U.S. gold fell for a fourth straight session Monday, closing to its lowest price in two months. Gold, traditionally purchased as a safe investment in volatile markets, has not been a safe haven. The yellow metal declined $45 on Monday after plummeting $101.90 on Friday for its biggest single day loss since January 1980. Gold has given up $214.30, or 11.8 percent, in four sessions.
"Gold is one of the few assets that remain in positive territory this year, in a sense it is one of the last assets standing, and because of this as investors head for cash they sell the assets that have performed," Edel Tully, a London- based analyst at UBS AG, wrote today in a report that was referenced on Bloomberg. "While gold’s retracement was not really a surprise, the depth of its plunge certainly was."
In the December futures contract on the Comex in New York, gold prices declined 2.7 percent to settle at $1,594.80 an ounce. Gold rebounded from an earlier low of $1,535.00 but it was well-off Monday’s intraday high of $1,666.30. The settlement price was gold’s lowest since July 21. Despite recent losses, gold still remains 12.2 percent higher in 2011 — the only precious metal in the black for the year.
Late Friday, CME Group again raised margin requirements for trading gold and silver futures. That, and investor selling to cover losses in other markets were among factors analysts cited in pressuring gold prices.
"Hedge funds are caught wholly off-sides," said independent investor Dennis Gartman, according to Reuters. "The liquidation, whether forced or self-determined, has yet to run its final course."
Silver prices for December delivery declined 12.5 cents, or 0.4 percent, to close at $29.976 an ounce. Prices ranged between $26.150 and $30.970. The white metal has plunged $10.16, or 25.3 percent, in four sessions.
Jim Wyckoff of Kitco Metals Inc. wrote the following of silver in the Monday Kitco Roundup:
"December silver futures prices closed nearer the session high Monday after hitting a fresh 10-month low early on. Very serious near-term and longer-term chart damage has been inflicted recently.
However, Monday’s high-range close suggests the bears may have become exhausted at the lower price levels as selling interest dried up at Monday’s low of $26.15 and prices then rebounded strongly. If there is follow-through buying interest on Tuesday, then it would be a clue that a near-term market bottom is in place. However, at present prices are still in a steep six-week-old downtrend on the daily bar chart.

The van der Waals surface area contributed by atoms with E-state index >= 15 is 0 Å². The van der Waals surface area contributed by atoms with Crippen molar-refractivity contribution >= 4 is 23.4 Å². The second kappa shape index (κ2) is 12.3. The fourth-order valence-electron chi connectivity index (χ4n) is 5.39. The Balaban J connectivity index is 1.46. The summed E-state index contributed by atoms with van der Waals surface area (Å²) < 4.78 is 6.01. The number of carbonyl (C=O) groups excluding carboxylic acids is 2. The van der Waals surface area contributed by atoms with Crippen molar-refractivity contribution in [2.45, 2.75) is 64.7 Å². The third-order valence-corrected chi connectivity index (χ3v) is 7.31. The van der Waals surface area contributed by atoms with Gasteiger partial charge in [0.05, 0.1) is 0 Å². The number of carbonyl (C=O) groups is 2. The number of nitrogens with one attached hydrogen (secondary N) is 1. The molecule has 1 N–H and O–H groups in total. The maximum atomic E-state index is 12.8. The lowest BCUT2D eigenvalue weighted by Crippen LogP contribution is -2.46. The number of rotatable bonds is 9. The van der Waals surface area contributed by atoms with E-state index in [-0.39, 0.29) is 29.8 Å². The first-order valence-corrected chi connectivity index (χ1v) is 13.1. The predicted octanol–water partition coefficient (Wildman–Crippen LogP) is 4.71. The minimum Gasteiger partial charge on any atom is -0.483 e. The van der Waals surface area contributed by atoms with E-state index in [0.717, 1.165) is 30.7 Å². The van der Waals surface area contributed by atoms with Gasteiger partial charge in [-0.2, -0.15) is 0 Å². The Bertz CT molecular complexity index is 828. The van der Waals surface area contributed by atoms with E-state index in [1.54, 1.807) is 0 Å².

Silver bulls’ next upside price objective is producing a close above strong technical resistance at $32.50 an ounce. The next downside price breakout objective for the bears is closing prices below solid technical support at today’s low of $26.15. First resistance is seen at Monday’s high of $30.97 and then at $32.00. Next support is seen at $28.00 and then at $28.00. Wyckoff’s Market Rating: 3.0."
Platinum prices for October delivery ended down $66.30, or 4.1 percent, to $1,546.90 an ounce, moving between $1,475.30 and $1,625.00.
Palladium prices for December delivery fell $15.10, or 2.4 percent, to settle at $627.40 an ounce, trading from $605.00 to $649.75.
London Precious Metals Fixings
Losses in London precious metals prices were more severe. In comparing PM fixings from Friday to Monday, the gold fix dropped $91.00 at $1,598.00, silver declined $4.74 at $28.16, platinum lost $81.00 at $1,570.00 and palladium fell $20.00 at $639.00.
U.S. Mint Bullion Coin Sales
U.S. Mint one-ounce bullion coins continued to enjoy sharp gains as their prices tumbled compared to previous days.
American Silver Eagle bullion coins rallied 1.025 million to register one of their best days in 2011. After an extremely slow September start, the increase brought their monthly total to over 3.3 million — an amount that already lifts September up to the 10th best ever month since the American Eagle introduction in 1986.
One-ounce American Gold Eagle bullion coins added 15,500, a level that is often considered high for an entire week.
In related news, the U.S. Mint on Monday suspended all of its collector silver products (non commemorative) as a result of volatile silver prices. The Mint’s online store indicates that they are "temporarily unavailable for product repricing."
The latest daily, September and year-to-date bullion coin sales figures follow:
|Sales of U.S. Mint American Eagle and Buffalo Bullion Coins|
|Gold Eagle Coin (1 oz.)||15,500||62,000||734,500|
|Gold Eagle Coin (1/2 oz.)||0||1,000||62,000|
|Gold Eagle Coin (1/4 oz.)||0||2,000||72,000|
|Gold Eagle Coin (1/10 oz.)||0||20,000||340,000|
|Gold Buffalo Coin (1 oz.)||2,500||10,000||129,500|
|Silver Eagles (1 oz.)||1,025,000||3.3255M||32.2765M|
|Sales of America the Beautiful 5 Oz. Silver Bullion Coins*|
|Gettysburg National Military Park 5 oz. Silver Coin||126,700|
|Glacier National Park 5 oz. Silver Coin||126,700|
|Olympic National Park 5 oz. Silver Coin||81,500|
|Vicksburg National Military Park 5 oz. Silver Coin||29,400|
|Chickasaw Park 5 oz. Silver Coin||17,800|
*The Gettysburg and Glacier America the Beautiful Five Ounce Silver Bullion Coins are sold out. Unlike other investment-grade products, the United States Mint does not provide daily per coin sales totals for the Olympic, Vicksburg, and Chickasaw America the Beautiful Five Ounce Silver Bullion Coins. The individual totals are as of Monday, September 19. The overall total is as of Monday, September 26 (700 additional five-ounce bullion coins sold since last week).